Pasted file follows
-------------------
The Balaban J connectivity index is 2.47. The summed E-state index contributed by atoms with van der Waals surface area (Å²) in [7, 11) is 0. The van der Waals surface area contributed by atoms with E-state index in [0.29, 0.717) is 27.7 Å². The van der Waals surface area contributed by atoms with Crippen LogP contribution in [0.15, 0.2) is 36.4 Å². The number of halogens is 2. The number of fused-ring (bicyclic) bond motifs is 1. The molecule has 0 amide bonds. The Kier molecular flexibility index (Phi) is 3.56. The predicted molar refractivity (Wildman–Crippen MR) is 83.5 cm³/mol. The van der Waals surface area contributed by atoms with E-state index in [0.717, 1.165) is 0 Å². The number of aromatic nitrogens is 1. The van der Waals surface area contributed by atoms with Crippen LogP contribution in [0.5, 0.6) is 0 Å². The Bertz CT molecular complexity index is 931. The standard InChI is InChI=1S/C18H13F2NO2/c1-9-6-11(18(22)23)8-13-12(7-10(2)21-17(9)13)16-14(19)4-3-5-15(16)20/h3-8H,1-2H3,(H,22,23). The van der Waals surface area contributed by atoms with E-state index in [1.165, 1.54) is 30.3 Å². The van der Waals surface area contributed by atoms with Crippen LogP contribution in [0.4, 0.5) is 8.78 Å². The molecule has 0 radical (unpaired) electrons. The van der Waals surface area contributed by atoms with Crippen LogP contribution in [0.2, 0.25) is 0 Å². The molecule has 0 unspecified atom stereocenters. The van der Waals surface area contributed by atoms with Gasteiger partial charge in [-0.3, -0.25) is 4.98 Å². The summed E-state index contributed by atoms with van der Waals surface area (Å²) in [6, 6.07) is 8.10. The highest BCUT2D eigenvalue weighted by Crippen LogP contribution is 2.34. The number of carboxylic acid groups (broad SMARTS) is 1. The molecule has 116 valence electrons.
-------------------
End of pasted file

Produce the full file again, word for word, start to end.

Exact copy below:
The Balaban J connectivity index is 2.47. The summed E-state index contributed by atoms with van der Waals surface area (Å²) in [7, 11) is 0. The van der Waals surface area contributed by atoms with E-state index in [0.29, 0.717) is 27.7 Å². The van der Waals surface area contributed by atoms with Crippen LogP contribution in [0.15, 0.2) is 36.4 Å². The number of halogens is 2. The number of fused-ring (bicyclic) bond motifs is 1. The molecule has 0 amide bonds. The Kier molecular flexibility index (Phi) is 3.56. The predicted molar refractivity (Wildman–Crippen MR) is 83.5 cm³/mol. The van der Waals surface area contributed by atoms with E-state index in [0.717, 1.165) is 0 Å². The number of aromatic nitrogens is 1. The van der Waals surface area contributed by atoms with Crippen LogP contribution in [0.5, 0.6) is 0 Å². The Bertz CT molecular complexity index is 931. The standard InChI is InChI=1S/C18H13F2NO2/c1-9-6-11(18(22)23)8-13-12(7-10(2)21-17(9)13)16-14(19)4-3-5-15(16)20/h3-8H,1-2H3,(H,22,23). The van der Waals surface area contributed by atoms with E-state index in [1.165, 1.54) is 30.3 Å². The van der Waals surface area contributed by atoms with Crippen LogP contribution in [0.4, 0.5) is 8.78 Å². The molecule has 0 radical (unpaired) electrons. The van der Waals surface area contributed by atoms with Crippen LogP contribution in [0.2, 0.25) is 0 Å². The molecule has 0 unspecified atom stereocenters. The van der Waals surface area contributed by atoms with Gasteiger partial charge in [-0.3, -0.25) is 4.98 Å². The summed E-state index contributed by atoms with van der Waals surface area (Å²) in [6, 6.07) is 8.10. The highest BCUT2D eigenvalue weighted by Crippen LogP contribution is 2.34. The number of carboxylic acid groups (broad SMARTS) is 1. The molecule has 116 valence electrons.